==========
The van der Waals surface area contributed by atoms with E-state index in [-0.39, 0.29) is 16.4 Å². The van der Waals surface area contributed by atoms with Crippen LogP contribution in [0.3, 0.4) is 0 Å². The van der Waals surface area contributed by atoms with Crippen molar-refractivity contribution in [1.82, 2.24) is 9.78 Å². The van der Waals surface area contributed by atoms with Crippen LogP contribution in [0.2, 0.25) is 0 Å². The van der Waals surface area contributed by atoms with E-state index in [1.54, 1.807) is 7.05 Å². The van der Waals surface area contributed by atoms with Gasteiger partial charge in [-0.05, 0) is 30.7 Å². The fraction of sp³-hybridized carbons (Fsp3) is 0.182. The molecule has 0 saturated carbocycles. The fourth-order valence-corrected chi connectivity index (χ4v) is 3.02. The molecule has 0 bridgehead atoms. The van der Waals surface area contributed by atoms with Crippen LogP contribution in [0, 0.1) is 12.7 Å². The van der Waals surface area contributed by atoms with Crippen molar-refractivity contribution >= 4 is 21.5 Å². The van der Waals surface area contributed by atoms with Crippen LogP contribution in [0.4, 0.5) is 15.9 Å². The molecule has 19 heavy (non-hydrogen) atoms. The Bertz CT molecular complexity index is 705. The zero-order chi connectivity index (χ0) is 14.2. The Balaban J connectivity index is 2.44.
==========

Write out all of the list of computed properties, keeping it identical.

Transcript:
The van der Waals surface area contributed by atoms with E-state index in [-0.39, 0.29) is 16.4 Å². The van der Waals surface area contributed by atoms with Crippen LogP contribution in [0.3, 0.4) is 0 Å². The van der Waals surface area contributed by atoms with Crippen molar-refractivity contribution in [1.82, 2.24) is 9.78 Å². The van der Waals surface area contributed by atoms with Crippen LogP contribution in [0.2, 0.25) is 0 Å². The van der Waals surface area contributed by atoms with E-state index in [1.54, 1.807) is 7.05 Å². The van der Waals surface area contributed by atoms with Gasteiger partial charge in [-0.05, 0) is 30.7 Å². The fraction of sp³-hybridized carbons (Fsp3) is 0.182. The molecule has 0 saturated carbocycles. The fourth-order valence-corrected chi connectivity index (χ4v) is 3.02. The molecule has 0 bridgehead atoms. The van der Waals surface area contributed by atoms with Crippen LogP contribution in [0, 0.1) is 12.7 Å². The van der Waals surface area contributed by atoms with Crippen molar-refractivity contribution >= 4 is 21.5 Å². The van der Waals surface area contributed by atoms with Crippen LogP contribution in [0.4, 0.5) is 15.9 Å². The molecule has 19 heavy (non-hydrogen) atoms. The Bertz CT molecular complexity index is 705. The zero-order chi connectivity index (χ0) is 14.2. The Balaban J connectivity index is 2.44.